My goal(s): walk 2x/day 25 and 15 mins and strength training for 15 mins.

Other than that: J. and I are off to Ashland for the weekend.

It’s been lingering all day. I didn’t sleep well last night, that’s the first problem; but I just haven’t been able to shake a deep sense of . . .  BLAH.

I spent some time ‘sitting’ with the blah and came to two realizations: part of it is tiredness, but the other part is a reaction to the chemo. (Hold your ‘duh’ reaction justa  moment, please.) You see, I’m ‘supposed’ to be back to normal. Or something akin to normal.  Instead I’m still having trouble sleeping, I’m still experiencing food cravings, my body hurts (somewhere, all of the time), I’m the heaviest I’ve ever been (and not comfortable with it), and I’m having hot flashes. (On the bright side, my brain seems to be working more-or-less normally again.)

It’s damned uncomfortable being me right now.

The only thing that will fix this is time and hard work. Time will take care of the body aches and the cravings and the sleeping. It will also presumably lead to an increase in my energy. Hard work will take care of the weight gain, leading to an improvement in the aches and an overall feeling of increased vitality.

But I don’t have any motivation at the moment, plus it is HARD to even walk (still). I’m doing it, twice a day. But I am so not motivated to do anything else.

(/start whine) It’s HARD getting much of anything done. (/end whine)

In the hands of a skilled reader, astrology can be a useful tool. As proof, of sorts, I offer excerpts from Susan Miller’s forecast for Virgo, June 2010:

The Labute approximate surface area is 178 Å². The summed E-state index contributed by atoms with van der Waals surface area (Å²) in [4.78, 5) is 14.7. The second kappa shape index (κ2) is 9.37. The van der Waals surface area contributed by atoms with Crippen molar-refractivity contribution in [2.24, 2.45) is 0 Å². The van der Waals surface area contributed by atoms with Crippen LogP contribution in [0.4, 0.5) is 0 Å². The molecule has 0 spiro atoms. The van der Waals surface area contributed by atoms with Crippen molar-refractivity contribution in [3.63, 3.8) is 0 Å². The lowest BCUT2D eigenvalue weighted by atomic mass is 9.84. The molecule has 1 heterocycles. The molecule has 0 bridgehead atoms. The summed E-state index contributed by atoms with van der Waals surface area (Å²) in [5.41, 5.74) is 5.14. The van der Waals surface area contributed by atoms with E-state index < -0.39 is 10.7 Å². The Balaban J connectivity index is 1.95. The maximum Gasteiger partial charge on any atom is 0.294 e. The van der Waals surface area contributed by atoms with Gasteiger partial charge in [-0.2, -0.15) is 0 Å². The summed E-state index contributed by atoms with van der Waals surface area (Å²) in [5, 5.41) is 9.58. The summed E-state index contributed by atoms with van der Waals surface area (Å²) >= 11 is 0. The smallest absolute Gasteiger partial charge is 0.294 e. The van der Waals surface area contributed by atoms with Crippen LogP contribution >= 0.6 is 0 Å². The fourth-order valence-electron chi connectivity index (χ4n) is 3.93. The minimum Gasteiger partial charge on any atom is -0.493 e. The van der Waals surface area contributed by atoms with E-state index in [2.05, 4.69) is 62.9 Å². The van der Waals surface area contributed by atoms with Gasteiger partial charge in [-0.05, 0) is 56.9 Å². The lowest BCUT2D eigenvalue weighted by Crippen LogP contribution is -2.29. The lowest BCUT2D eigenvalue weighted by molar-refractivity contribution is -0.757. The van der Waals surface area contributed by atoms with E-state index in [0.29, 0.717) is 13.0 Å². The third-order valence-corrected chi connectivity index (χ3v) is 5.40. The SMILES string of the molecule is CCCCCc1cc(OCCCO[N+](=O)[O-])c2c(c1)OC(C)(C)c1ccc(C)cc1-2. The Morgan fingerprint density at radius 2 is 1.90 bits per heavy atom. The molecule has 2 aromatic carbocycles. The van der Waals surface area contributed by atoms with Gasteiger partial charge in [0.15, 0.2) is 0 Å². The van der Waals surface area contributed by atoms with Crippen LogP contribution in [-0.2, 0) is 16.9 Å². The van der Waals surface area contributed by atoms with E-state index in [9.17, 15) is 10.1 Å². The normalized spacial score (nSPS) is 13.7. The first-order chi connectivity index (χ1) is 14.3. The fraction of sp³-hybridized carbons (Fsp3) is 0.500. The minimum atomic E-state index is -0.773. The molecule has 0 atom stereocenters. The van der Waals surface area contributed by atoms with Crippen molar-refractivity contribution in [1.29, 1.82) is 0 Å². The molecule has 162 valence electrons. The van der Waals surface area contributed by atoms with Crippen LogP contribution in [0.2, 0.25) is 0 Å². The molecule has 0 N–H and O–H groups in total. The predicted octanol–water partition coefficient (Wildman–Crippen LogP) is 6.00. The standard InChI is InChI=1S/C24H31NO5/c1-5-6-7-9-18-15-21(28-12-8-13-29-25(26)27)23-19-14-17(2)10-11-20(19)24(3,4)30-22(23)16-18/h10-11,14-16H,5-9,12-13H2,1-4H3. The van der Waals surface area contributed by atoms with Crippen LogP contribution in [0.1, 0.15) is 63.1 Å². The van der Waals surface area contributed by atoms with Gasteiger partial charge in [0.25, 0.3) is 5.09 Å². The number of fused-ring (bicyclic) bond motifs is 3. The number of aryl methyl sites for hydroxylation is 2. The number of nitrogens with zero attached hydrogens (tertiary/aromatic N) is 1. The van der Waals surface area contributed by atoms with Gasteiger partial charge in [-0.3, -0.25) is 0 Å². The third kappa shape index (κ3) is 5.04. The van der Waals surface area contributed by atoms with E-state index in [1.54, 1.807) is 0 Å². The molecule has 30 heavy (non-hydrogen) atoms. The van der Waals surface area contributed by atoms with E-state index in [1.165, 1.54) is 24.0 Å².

. . . Mars had spent an inordinately long time in Leo, reaching back to October 2009, and this is unusual. Mars typically spends seven weeks in a sign, not eight months! The placement of Mars in Leo put you in a holding pattern over the last months, but that’s about to end now.

. . .It’s also possible that you’ve had a lot of interaction with medical professionals lately, for the twelfth house rules health and healing. Perhaps you had surgery, needed long-term treatments, or required physical therapy.

One reason her forecasts are highly useful for me is that I am a double Virgo (sun and ascendant), others might find reading both forecasts for their different signs will yield a high probability of accuracy each month.

Please, stop what you are doing. Take a breath and close your eyes in memory of Jeanne Robinson.

The wife of Spider Robinson, Jeanne and Spider co-authored the influential Stardance trilogy in the late 70s. If you haven’t read it, do so now.

I can’t say it as well as Spider does, so I’ll let him do it. Moreover, my eyes are full of tears. Not for her passing, but for our loss.